With the new year comes an increased emphasis on “wellness” as people make their New Year’s resolutions – including better health, better fitness, and better nutrition. Too often, however, these resolutions can lead to unhealthy habits or choices when in pursuit of a goal.
It’s important to understand that the wellness market is an industry with many players and is globally valued at more than $1.5 trillion and continues to grow every year. Consumers have responded: 79% of consumers from six countries, including the U.S., in a recent survey said they believe wellness is important, and 42% consider it a top priority.
If you feel pressured to try a new diet or health and wellness trend, consider the source: is it coming from an expert, or from a non-professional who seeks to gain from the sale of a product? Other red flags include diets that cut out entire food groups or are too restrictive. And if a wellness product or trend sounds too good to be true – listen to that inner voice; as it’s probably right.
Here are some of the top health and food trends to watch for in 2023:
- Supplements for every issue: Many people are increasingly conscious about their health in today’s post-pandemic world. Now more than ever, companies are marketing supplements to match consumers’ concerns over boosting immunity and improving or maintaining overall health. It’s also likely we’ll see an increase in supplements touting nutrients that will enhance mood and an individual’s appearance. Supplements are often marketed through influencers on social media, who use their platforms to promote products – often for their own profit in promotions deals they have inked with manufacturers. It’s important to know that the supplement industry is not regulated by the U.S. Food and Drug Administration, and the products are not tested to see if they are safe or live up to the marketing claims. Talk to a health care provider before starting any new supplement.
- Natural sweeteners: What’s trending this year will be natural sources of sugar – and capitalizing on naturally sweet foods to mimic a processed, manufactured product. For example, dates have been increasingly used in recipes as a natural sweetener. A recent viral video on TikTok featured a recipe of a date filled with peanut butter, drizzled in chocolate and topped with peanuts – and tasted just like a Snickers bar. Watch for a rise in products using naturally sweet foods like dates, pure maple syrup, coconut sugar, honey, and fruit juices as additives instead of sugar or manufactured sugar alternatives.
- Balanced approach to eating: An increasing number of dietitians and health professionals are encouraging their clients and consumers to pursue a life of balanced eating to re-shape their mindset regarding health. For many years, diet culture has caused many individuals – especially women – to feel guilty for consuming desserts or for over-indulging. Now, there’s a shift to accepting balance in everyday life: yes, eating healthy, whole foods that incorporate lean protein, whole grains, healthy fats, fruits, and vegetables is important – but it’s also fine to have the occasional sweet treat or salty snack without guilt. Taking a realistic approach to everyday eating helps change the mindset about what we put into our bodies, as we focus more on well-being instead of weight or pants size.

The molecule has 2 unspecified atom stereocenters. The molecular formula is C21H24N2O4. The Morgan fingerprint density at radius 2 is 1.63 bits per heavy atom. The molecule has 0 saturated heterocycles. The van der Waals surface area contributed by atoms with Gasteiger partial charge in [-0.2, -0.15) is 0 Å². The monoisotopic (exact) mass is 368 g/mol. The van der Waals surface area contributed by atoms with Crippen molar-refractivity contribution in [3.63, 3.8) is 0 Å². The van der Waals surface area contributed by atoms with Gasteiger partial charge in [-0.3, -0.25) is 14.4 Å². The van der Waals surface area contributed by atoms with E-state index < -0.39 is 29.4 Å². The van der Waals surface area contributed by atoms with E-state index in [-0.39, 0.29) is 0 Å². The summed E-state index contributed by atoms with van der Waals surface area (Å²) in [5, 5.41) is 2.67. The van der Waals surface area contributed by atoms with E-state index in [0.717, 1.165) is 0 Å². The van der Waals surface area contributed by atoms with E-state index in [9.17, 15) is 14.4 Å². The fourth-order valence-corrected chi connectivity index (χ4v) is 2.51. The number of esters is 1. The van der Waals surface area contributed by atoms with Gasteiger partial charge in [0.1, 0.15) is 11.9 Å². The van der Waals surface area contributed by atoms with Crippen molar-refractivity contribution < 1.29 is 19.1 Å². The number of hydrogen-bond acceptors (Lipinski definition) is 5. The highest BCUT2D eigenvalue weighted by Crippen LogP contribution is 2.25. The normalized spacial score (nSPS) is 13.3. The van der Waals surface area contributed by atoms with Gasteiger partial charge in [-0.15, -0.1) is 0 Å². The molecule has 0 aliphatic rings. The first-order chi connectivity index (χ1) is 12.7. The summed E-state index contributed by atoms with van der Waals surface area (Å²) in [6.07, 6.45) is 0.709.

- Global ingredients: Move over, everything bagel seasoning. This year, expect to see an increased emphasis on international spice blends. One you may hear about is dukkah, also spelled duqqa, which is an Egyptian blend of herbs, nuts, and spices, which includes sesame seeds, coriander, and cumin. Spices that bring heat to cultural dishes will likely be more prominently featured and may introduce U.S. consumers to new tastes and flavor dimensions. Another recent star has been Korean gochujang, a red chili paste that includes rice and fermented soybeans and can be used to flavor marinades, dipping sauces, or soups. Other rising flavors to watch for include Sichuan chili crisp, West African shito sauce, Mexican salsa macha, Spanish romesco, Indian achaar, and Filipino adobo.
- More whole-food ingredients: Ultra-processed foods (think hot dogs, lunch meat, packaged cookies, salty snacks, fast food, and pop) will be out of the spotlight this year, as there will be an increased focus on whole-food ingredients. This is partly due to how Americans are responding to post-pandemic life, as a recent poll indicted more than 70% of Americans are now more aware of how they treat their bodies. Individuals that consume more ultra-processed foods are at a higher risk for cardiovascular disease, coronary heart disease and cerebrovascular disease, according to a recent study. Watch for products boasting their whole-food status.
- Tinned fish: Anchovies, sardines, and mackerel are staple meal components in many countries – but in the U.S., the majority of tinned fish consumed is tuna. Thanks to social media channels, consumers in the U.S. are being exposed to different recipes and uses of tinned fish. There will likely be more international twists on tinned fish in the coming year, as tinned fish can be made into a tasty spread or can be featured on top of a salad, pizza, appetizer, or toast. Tinned fish are nutrient powerhouses with high levels of omega-3 fats, as well as zinc, copper, iodine, selenium, and vitamin B.
Shanthi Appelö is a registered dietitian and health and wellness spokesperson for Blue Cross Blue Shield of Michigan based in Detroit. Passionate about the science of nutrition and behavior, Shanthi has experience working in clinical nutrition, public health and teaching in the university setting. In her free time, she enjoys experimenting in the kitchen, exploring the outdoors, working on art and spending time with family. For more recipes and health information, visit ahealthiermichigan.org.
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